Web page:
News and views

Ford Motor Company has successfully defended its policy of paying additional paternity leave at the statutory minimum, despite offering generous maternity pay.



The Liberal Democrats would give fathers four weeks’ extra paternity leave under manifesto plans announced at the weekend.

Fathers are currently entitled to two weeks’ paternity leave, and from April next year they will be able to “share” their partner’s leave under the new Shared Parental Leave Regulations. However, the Liberal Democrats want to go further by dedicating another four weeks exclusively to fathers, increasing their paternity leave to six weeks.

A “mid-life pay crisis” is hitting female managers, with women earning more than one-third less than men once they hit their mid-40s.

Data compiled by XpertHR and the Chartered Management Institute (CMI) has found that women would have to work past the age of 79 to earn as much as men over a similar career.

The Bank of England’s August 2014 Inflation report forecasts that “wage growth is likely to remain weak for the remainder of 2014″. The report notes that “a central judgment for the [Monetary Policy] Committee is the degree to which the current weakness in wage growth will persist.”

Most organisations that offer their staff maternity pay above the statutory minimum will also enhance shared parental pay, according to data from XpertHR and Personnel Today.


UK unemployment has fallen to its lowest level in nearly six years, but wage increases are at their lowest since 2001, according to the Office for National Statistics (ONS).


As the right to request flexible working is extended to all employees, Asda’s Hayley Tatum explains why organisations should welcome the change and why flexible working at the supermarket is an integral part of its people strategy.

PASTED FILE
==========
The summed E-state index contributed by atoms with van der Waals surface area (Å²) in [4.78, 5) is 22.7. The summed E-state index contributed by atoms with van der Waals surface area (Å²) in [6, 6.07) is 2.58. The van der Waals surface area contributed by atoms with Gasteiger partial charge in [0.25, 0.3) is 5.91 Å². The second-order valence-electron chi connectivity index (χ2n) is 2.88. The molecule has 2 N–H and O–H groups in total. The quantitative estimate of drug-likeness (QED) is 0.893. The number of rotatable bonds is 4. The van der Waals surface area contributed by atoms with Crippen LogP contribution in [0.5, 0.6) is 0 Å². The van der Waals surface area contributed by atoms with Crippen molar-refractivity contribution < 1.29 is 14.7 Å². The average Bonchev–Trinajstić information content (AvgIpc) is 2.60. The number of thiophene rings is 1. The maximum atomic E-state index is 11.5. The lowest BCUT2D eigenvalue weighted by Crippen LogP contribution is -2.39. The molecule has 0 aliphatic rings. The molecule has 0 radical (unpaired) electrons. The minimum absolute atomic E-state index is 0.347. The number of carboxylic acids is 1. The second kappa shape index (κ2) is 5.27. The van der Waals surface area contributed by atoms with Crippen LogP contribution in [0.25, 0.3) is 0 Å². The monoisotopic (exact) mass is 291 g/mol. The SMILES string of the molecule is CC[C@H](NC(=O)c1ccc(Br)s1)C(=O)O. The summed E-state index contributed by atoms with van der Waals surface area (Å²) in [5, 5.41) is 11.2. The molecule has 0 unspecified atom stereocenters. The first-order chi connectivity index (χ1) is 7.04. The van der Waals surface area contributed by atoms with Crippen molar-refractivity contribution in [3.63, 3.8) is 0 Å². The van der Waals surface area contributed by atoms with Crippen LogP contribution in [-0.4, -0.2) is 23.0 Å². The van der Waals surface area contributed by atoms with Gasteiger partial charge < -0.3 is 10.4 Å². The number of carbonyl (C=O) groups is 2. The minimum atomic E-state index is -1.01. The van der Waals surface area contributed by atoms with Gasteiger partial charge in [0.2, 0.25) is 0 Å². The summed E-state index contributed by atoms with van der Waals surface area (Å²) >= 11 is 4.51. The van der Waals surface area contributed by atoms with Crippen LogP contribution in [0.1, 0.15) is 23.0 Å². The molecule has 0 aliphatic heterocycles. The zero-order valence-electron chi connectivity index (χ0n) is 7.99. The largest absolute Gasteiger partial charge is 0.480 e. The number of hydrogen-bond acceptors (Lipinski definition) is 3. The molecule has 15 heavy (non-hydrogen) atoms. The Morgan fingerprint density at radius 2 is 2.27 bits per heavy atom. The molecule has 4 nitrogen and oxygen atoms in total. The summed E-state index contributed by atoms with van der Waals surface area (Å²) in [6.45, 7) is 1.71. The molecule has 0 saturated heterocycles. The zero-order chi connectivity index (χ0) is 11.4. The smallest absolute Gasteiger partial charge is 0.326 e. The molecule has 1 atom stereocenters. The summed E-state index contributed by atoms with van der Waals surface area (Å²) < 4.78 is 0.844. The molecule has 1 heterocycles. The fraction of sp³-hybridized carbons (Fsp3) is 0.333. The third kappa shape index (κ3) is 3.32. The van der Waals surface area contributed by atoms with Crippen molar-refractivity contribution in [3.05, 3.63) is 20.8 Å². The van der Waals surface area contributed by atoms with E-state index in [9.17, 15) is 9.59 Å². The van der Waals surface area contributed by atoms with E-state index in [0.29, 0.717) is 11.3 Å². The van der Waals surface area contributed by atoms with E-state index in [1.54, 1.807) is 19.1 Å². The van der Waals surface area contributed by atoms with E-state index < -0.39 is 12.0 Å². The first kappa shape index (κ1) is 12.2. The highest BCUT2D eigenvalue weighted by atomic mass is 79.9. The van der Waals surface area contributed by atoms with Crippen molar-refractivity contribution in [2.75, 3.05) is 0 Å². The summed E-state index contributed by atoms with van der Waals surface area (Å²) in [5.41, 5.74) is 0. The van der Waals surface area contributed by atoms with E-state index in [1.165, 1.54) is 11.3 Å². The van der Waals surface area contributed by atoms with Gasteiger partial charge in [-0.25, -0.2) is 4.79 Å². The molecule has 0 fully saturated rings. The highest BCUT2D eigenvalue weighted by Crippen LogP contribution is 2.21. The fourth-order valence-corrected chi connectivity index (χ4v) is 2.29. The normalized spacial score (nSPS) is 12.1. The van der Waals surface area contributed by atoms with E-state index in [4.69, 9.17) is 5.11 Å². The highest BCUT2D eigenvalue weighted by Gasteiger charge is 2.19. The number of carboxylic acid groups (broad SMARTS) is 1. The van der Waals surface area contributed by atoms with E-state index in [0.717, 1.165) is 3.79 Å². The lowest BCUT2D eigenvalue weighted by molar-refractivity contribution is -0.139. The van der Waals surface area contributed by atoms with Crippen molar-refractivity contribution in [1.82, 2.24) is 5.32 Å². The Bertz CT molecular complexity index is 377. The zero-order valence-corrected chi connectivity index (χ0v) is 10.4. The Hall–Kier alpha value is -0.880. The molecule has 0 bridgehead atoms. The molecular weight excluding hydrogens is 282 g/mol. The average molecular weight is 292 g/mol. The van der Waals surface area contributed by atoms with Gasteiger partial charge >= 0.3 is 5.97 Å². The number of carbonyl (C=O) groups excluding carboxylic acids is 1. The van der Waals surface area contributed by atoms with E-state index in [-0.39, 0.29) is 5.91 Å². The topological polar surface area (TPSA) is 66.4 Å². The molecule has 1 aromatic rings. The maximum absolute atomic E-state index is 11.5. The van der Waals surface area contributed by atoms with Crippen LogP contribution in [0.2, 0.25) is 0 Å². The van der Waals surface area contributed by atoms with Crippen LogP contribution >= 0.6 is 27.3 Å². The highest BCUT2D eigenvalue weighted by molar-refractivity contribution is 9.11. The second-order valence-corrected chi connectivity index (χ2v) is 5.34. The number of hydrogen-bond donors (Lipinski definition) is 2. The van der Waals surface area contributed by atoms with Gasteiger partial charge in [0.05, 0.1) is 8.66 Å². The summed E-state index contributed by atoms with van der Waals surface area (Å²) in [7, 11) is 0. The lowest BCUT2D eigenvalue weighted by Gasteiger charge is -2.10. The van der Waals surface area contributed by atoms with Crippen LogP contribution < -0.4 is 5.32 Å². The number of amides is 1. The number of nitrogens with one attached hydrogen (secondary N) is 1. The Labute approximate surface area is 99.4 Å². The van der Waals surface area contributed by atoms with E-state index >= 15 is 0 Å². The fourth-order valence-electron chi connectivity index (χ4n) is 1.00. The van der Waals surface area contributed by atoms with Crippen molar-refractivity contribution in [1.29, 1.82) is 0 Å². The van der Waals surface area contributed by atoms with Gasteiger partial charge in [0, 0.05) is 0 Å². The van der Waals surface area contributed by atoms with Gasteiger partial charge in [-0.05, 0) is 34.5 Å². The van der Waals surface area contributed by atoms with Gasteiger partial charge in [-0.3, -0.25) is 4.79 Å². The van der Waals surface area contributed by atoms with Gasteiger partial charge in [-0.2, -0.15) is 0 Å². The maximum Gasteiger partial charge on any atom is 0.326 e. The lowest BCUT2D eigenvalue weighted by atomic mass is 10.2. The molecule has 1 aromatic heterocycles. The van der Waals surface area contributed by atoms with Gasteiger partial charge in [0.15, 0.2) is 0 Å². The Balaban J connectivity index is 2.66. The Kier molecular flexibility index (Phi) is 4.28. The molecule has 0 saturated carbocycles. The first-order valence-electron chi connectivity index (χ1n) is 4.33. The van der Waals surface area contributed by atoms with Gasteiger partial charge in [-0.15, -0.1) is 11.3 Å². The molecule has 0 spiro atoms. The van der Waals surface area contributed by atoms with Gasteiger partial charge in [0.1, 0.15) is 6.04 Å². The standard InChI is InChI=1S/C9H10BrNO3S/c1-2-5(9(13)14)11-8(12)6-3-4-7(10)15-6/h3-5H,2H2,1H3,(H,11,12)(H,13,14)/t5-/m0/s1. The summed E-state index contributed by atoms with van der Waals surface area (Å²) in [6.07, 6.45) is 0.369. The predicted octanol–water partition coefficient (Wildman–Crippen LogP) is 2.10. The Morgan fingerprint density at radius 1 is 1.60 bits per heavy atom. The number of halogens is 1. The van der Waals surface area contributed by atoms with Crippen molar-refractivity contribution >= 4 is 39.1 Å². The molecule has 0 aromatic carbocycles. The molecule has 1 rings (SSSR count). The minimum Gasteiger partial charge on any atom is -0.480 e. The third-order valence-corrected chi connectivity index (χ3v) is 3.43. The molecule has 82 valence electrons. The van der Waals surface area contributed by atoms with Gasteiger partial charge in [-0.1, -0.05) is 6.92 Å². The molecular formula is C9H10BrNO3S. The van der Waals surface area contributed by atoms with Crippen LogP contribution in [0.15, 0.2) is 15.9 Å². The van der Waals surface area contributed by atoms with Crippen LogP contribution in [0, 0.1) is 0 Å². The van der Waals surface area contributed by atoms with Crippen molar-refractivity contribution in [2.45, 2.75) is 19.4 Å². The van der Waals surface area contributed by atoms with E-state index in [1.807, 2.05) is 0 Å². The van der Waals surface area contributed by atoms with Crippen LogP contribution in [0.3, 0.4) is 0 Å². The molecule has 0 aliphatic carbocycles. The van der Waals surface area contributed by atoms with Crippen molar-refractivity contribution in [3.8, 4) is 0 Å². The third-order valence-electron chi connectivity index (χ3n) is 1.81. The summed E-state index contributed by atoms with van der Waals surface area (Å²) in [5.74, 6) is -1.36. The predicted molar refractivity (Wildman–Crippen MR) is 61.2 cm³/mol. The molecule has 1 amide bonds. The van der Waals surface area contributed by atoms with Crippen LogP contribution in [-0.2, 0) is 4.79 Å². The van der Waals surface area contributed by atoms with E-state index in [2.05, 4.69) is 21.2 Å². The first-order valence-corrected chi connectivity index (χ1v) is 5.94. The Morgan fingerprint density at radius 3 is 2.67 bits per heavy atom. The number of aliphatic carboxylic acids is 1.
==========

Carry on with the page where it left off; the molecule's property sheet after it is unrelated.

The request comes as part of its annual remit to the LPC, which comes up with recommendations on minimum wage rates.

Currently, apprentice rates depend on age and how long someone has been on an apprenticeship, which can be difficult for employers to understand.


The Pensions Tax Bill will bring into effect the changes announced in the March Budget, allowing employees to choose how to spend their pension fund on retirement.

In a move to “share more of the risk” of pensions between members, the Private Pensions Bill will enable the creation of defined-ambition pensions, also known as collective defined-contribution (CDC) schemes. These are designed to provide “greater stability around pension outcomes” by having a higher number of employees paying into the same scheme and sharing the risk.

The European Court of Justice (ECJ) has ruled that employers must include commission in holiday pay.

The decision in Lock v British Gas, released this morning, means that any workers whose pay is recognised either wholly or partly in commission will be entitled to have this reflected in their holiday pay.

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